Polytope by Los Angeles composer Daniel Corral is a multimedia microtonal performance for MIDI quartet. Performed entirely in darkness, four live musicians operate colorful glowing MIDI controllers. It’s a mesmerizing dance of silhouettes, captured on live feed video and projected large and bright as a moving, visual score.
Polytope is rhythmically charged in the vein of musical minimalists such as Phillip Glass, Steve Reich, or Arnold Dreyblatt, but harmonically inspired by the microtonal explorations of James Tenney, Erv Wilson, or Harry Partch. The multimedia style of presentation is somewhere between a string quartet, Kraftwerk, James Turrell, and an Indonesian dhalang (master shadow puppeteer).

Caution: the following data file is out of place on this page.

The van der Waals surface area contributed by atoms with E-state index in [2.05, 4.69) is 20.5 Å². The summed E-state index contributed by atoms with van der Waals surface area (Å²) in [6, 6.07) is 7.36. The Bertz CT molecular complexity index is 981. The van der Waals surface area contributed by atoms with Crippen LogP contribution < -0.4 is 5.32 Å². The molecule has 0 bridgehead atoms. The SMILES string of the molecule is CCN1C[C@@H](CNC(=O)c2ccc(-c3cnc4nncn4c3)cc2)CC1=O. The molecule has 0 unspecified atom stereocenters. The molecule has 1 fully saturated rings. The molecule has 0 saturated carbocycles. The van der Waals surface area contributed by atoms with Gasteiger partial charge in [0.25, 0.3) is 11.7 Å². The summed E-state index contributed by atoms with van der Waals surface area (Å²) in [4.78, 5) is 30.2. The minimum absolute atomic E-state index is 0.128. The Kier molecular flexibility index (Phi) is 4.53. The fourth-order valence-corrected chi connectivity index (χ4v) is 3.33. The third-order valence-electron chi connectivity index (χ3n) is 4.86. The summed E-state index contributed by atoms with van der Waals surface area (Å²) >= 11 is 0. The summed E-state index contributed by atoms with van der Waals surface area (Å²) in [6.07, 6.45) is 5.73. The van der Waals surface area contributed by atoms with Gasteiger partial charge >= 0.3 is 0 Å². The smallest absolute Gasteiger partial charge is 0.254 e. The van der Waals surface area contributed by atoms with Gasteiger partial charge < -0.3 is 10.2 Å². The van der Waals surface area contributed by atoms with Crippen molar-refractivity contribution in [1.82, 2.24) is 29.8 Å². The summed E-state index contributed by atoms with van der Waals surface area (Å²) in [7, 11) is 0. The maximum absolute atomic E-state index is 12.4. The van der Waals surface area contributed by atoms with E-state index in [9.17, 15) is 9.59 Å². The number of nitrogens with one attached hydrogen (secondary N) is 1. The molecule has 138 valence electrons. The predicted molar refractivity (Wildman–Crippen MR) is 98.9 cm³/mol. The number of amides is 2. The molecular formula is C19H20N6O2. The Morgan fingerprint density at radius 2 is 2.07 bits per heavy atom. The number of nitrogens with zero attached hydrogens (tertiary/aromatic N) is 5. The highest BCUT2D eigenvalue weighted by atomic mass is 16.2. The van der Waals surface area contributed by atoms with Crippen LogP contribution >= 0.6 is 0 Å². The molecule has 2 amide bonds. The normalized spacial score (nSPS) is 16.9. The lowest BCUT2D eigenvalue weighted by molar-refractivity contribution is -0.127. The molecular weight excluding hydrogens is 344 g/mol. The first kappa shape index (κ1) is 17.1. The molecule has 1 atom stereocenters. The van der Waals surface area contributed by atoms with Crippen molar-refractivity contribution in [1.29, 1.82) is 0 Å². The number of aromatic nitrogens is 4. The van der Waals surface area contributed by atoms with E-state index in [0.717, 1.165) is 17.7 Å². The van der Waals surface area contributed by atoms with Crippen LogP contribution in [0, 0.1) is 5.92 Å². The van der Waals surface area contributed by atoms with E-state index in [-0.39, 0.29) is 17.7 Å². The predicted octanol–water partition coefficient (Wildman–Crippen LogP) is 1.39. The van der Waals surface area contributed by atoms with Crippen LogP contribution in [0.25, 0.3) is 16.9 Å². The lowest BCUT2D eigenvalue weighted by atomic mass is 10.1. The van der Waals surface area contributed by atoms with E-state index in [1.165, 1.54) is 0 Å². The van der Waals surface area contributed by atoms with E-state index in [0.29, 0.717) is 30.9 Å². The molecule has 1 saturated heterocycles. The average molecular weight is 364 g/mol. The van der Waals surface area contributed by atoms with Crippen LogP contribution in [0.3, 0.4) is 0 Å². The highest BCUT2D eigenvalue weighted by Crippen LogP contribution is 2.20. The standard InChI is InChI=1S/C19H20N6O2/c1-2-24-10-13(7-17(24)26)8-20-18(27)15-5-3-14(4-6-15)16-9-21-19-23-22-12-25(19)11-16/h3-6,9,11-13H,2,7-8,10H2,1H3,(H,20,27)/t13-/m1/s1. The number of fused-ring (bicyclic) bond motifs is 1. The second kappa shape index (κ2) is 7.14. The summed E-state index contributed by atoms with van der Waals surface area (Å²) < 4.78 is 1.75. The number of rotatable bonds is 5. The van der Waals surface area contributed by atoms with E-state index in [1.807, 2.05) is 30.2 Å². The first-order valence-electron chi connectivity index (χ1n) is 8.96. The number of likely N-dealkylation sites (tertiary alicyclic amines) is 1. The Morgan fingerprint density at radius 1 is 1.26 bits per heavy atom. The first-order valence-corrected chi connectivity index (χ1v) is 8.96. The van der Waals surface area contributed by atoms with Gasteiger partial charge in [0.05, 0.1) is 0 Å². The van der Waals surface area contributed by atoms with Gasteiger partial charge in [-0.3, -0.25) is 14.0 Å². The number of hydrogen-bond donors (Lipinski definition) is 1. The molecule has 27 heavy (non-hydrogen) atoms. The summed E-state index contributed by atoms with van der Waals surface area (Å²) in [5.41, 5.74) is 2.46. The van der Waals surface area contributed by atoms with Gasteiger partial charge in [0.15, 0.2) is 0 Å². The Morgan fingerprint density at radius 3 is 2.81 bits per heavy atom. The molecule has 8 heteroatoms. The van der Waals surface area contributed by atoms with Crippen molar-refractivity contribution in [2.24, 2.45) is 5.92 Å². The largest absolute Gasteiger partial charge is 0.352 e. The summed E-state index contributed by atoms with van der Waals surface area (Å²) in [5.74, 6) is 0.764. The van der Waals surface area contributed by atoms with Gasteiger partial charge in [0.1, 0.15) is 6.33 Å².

Onstage, four MIDI controllers sit on a small square table. A single video camera captures the view from above. The controllers are not traditional keyboards; they are glowing grids of 8×8 buttons, rotated 45° to create tonality diamonds. One musician stands before each controller. In the dark, the overhead camera captures the colorful, changing patterns of grid lights and the fast-moving silhouettes of the musician hands. The live feed video is projected in the space, creating a larger than life, colorful multimedia experience inspired by Light and Space art that also acts as an evolving, visual score.